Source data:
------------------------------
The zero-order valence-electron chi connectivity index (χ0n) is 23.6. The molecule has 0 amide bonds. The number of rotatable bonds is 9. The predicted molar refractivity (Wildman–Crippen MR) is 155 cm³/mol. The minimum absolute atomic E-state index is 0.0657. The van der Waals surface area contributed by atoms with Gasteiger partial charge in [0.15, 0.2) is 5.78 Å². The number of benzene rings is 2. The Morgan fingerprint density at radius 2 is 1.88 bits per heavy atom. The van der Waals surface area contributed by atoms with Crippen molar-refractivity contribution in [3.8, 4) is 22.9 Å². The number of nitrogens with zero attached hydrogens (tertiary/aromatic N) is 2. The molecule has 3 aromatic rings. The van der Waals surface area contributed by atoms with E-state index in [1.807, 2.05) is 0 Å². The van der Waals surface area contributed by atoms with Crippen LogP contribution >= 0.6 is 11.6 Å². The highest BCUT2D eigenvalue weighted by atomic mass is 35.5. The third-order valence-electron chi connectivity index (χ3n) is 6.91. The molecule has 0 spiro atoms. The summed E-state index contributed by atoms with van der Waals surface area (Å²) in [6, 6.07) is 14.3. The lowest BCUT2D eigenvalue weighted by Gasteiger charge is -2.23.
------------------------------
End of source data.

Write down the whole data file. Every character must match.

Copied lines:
The zero-order valence-electron chi connectivity index (χ0n) is 23.6. The molecule has 0 amide bonds. The number of rotatable bonds is 9. The predicted molar refractivity (Wildman–Crippen MR) is 155 cm³/mol. The minimum absolute atomic E-state index is 0.0657. The van der Waals surface area contributed by atoms with Gasteiger partial charge in [0.15, 0.2) is 5.78 Å². The number of benzene rings is 2. The Morgan fingerprint density at radius 2 is 1.88 bits per heavy atom. The van der Waals surface area contributed by atoms with Crippen molar-refractivity contribution in [3.8, 4) is 22.9 Å². The number of nitrogens with zero attached hydrogens (tertiary/aromatic N) is 2. The molecule has 3 aromatic rings. The van der Waals surface area contributed by atoms with E-state index in [1.807, 2.05) is 0 Å². The van der Waals surface area contributed by atoms with Crippen LogP contribution >= 0.6 is 11.6 Å². The highest BCUT2D eigenvalue weighted by atomic mass is 35.5. The third-order valence-electron chi connectivity index (χ3n) is 6.91. The molecule has 0 spiro atoms. The summed E-state index contributed by atoms with van der Waals surface area (Å²) in [6, 6.07) is 14.3. The lowest BCUT2D eigenvalue weighted by Gasteiger charge is -2.23.